Flipping the Clinic: The Beginning of the Beginning

Thomas GoetzBy

How do you turn an idea into something bigger? It’s necessary, but not sufficient, to start with a good idea, of course. But it also takes a community of supporters – people willing to step out of their busy day-to-day and contribute time and brainpower to turning that idea into something closer to reality.

That was the goal of the first Flip the Clinic workshop, held in mid-September at the Foundation’s headquarters in Princeton, New Jersey. We invited 15 amazing thinkers and doers from various perspectives – doctors, nurses, patients, policy makers, entrepreneurs – and asked them to spend a full day (and then some) helping us turn the Flip the Clinic idea into something substantial, or at least substantiated.

The idea was to get some honest feedback on whether the idea has legs, and some expert input on where it might go. The result, by all measures, exceeded our expectations. Not only does the Flip the Clinic idea seem to meet a clear and broad need for new thinking about healthcare delivery, but it may just offer a necessary inspiration for doing some hard but necessary work in changing it.

The key, in hindsight, was the diversity of experience in the room. We had docs, of course, including HealthLoop’s Jordan Shlain, Mass General’s Steve Atlas, and Ivor Horn, a pediatrician and research at the Children’s National Medial Center. And we had nurses such as author Theresa Brown. But we also had a few people who’ve added entrepreneur to their healthcare backgrounds, such as Khan Academy’s Rishi Desai, David van Sickle from Propeller Health, Alexandra Drane from Eliza, and John Moore from MIT and Atelion Health and Eric Ding from Harvard School of Public Health.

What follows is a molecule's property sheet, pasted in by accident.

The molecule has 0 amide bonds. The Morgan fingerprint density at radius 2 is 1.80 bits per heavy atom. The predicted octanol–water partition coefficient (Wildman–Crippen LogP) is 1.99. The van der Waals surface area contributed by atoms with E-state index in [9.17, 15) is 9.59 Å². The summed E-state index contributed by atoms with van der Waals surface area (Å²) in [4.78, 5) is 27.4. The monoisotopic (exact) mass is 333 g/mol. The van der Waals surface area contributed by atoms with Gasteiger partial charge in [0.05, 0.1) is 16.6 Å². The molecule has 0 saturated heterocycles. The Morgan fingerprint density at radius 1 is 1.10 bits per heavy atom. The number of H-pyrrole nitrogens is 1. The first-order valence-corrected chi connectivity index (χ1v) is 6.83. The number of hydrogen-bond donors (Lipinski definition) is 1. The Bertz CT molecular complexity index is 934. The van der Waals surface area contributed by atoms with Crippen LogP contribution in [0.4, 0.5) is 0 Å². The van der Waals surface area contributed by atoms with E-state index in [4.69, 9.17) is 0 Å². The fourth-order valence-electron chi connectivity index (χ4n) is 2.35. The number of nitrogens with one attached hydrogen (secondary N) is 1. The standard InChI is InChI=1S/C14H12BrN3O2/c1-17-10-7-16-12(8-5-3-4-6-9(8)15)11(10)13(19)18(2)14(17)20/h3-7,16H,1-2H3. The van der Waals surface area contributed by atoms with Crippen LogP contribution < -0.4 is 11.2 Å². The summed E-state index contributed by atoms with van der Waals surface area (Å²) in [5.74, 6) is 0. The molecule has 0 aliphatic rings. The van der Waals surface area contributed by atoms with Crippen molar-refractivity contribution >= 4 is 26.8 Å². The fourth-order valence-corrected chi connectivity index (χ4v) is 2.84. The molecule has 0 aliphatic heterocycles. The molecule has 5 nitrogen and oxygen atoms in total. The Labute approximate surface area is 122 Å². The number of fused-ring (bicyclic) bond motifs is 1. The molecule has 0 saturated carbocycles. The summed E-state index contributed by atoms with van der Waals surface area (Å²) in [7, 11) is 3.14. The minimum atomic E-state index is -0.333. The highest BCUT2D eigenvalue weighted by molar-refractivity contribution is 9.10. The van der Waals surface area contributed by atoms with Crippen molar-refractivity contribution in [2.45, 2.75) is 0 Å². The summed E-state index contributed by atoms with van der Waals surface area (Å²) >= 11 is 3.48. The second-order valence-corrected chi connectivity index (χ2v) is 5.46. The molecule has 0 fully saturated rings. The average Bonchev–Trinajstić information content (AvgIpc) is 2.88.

And then there were smart folks with a toe in the policy world, such as White House Innovation fellow Adam Dole and Kavita Patel from the Brookings Institution, and. And we had people building better tools and resources for patients, such as Rebecca Onie (from Health Leads), Sara Horowitz from the Freelancer’s Union, Dr. Yang Yang from Center for Taiji Studies, Margaret Flinter from Community Health Center, and Natasha Gajweski from Symple.

They were joined by some of the foundation’s leaders, such as John Lumpkin,  Anne Weiss, and Brian Quinn. All in all, an amazing group.

It wasn’t all roses, of course. At times, grappling with the institutional and practical and human impediments to changing the status quo, it seemed like we were might be tilting at windmills. As one attendee put it: “The approach is necessary. But the problem is herculean.” And there were plenty of counsel that any attempt to improve a human-to-human encounter tackles the biggest challenge on the planet: humans.

Judging by the number of Post-Its lining the walls of the conference room, a cascade of colored sheets enumerating unmet needs, promising strategies, and potential tools, we indeed have our work cut out for us. But as we reminded each other at the end of the day, the purpose of Flip the Clinic is not to solve the problems of healthcare in the U.S. all at once. Rather, the intention is to seed an idea that gives people a framework for understanding part of the challenge, and perhaps – we hope – gives them permission to start trying.

The goal of Flip the Clinic, at root, is simply to present an idea so clearly and powerfully that it’s more than just one blog post or website. It’s to kickstart a community around that idea, and give them a locus and a focus for starting the hard work ahead.

  • Wayne Caswell

    The biggest flip is from a Sick Care system focused on disease management to a Health Care system focused on wellness and prevention. According to HHS, preventable chronic conditions account for 90% of all health care spending. And according to the WHO, we spend twice as much as other nations but live sicker and die younger. Average life span is ranked 50th in the world, behind Guam.

    Other significant flips involve reforms in how care is delivered and paid, including smart uses of technology. The biggest impediment to those reforms is the fact that the medical industrial complex spends twice as much on lobbying as the military industrial complex. Clearly, they don’t want to lose any of their $3 trillion/year in revenue.

    Even with significant obstacles, I remain extraordinarily bullish on the future of health care. To understand why, see my comments after http://www.mhealthtalk.com/2014/03/healthcare-in-the-age-of-dr-google/.